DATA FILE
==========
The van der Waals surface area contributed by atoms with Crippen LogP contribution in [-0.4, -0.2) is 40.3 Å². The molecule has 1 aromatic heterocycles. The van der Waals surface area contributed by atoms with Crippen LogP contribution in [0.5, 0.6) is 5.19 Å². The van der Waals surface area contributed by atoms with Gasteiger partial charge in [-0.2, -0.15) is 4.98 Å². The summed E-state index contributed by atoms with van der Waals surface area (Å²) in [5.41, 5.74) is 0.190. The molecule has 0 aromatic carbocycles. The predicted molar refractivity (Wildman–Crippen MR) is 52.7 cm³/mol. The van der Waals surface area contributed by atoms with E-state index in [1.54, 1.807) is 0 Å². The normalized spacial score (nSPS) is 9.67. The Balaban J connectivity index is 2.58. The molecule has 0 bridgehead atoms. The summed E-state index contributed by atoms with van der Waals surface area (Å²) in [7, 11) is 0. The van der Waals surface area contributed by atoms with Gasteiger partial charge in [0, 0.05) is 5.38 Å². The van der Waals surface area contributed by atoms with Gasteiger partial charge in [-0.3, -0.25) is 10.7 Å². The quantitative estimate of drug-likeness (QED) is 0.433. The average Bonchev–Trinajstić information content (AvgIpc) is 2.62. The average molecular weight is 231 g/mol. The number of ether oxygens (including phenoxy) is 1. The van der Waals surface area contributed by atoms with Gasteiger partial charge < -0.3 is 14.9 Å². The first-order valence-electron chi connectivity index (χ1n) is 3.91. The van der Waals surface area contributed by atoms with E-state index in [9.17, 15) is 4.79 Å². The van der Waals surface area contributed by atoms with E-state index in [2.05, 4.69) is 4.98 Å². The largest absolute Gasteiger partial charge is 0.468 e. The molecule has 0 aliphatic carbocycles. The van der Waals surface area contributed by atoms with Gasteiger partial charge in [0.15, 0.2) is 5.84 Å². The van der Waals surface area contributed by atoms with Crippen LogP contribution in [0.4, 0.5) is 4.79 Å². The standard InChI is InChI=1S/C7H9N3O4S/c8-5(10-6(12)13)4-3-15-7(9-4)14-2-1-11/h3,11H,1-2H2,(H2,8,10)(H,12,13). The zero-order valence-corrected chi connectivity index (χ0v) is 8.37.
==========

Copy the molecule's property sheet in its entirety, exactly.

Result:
The van der Waals surface area contributed by atoms with Crippen LogP contribution in [-0.4, -0.2) is 40.3 Å². The molecule has 1 aromatic heterocycles. The van der Waals surface area contributed by atoms with Crippen LogP contribution in [0.5, 0.6) is 5.19 Å². The van der Waals surface area contributed by atoms with Gasteiger partial charge in [-0.2, -0.15) is 4.98 Å². The summed E-state index contributed by atoms with van der Waals surface area (Å²) in [5.41, 5.74) is 0.190. The molecule has 0 aromatic carbocycles. The predicted molar refractivity (Wildman–Crippen MR) is 52.7 cm³/mol. The van der Waals surface area contributed by atoms with E-state index in [1.54, 1.807) is 0 Å². The normalized spacial score (nSPS) is 9.67. The Balaban J connectivity index is 2.58. The molecule has 0 bridgehead atoms. The summed E-state index contributed by atoms with van der Waals surface area (Å²) in [7, 11) is 0. The van der Waals surface area contributed by atoms with Gasteiger partial charge in [0, 0.05) is 5.38 Å². The van der Waals surface area contributed by atoms with Gasteiger partial charge in [-0.3, -0.25) is 10.7 Å². The quantitative estimate of drug-likeness (QED) is 0.433. The average Bonchev–Trinajstić information content (AvgIpc) is 2.62. The average molecular weight is 231 g/mol. The number of ether oxygens (including phenoxy) is 1. The van der Waals surface area contributed by atoms with Gasteiger partial charge < -0.3 is 14.9 Å². The first-order valence-electron chi connectivity index (χ1n) is 3.91. The van der Waals surface area contributed by atoms with E-state index in [9.17, 15) is 4.79 Å². The van der Waals surface area contributed by atoms with E-state index in [2.05, 4.69) is 4.98 Å². The largest absolute Gasteiger partial charge is 0.468 e. The molecule has 0 aliphatic carbocycles. The van der Waals surface area contributed by atoms with Gasteiger partial charge in [0.15, 0.2) is 5.84 Å². The van der Waals surface area contributed by atoms with Crippen LogP contribution in [0.4, 0.5) is 4.79 Å². The standard InChI is InChI=1S/C7H9N3O4S/c8-5(10-6(12)13)4-3-15-7(9-4)14-2-1-11/h3,11H,1-2H2,(H2,8,10)(H,12,13). The zero-order valence-corrected chi connectivity index (χ0v) is 8.37.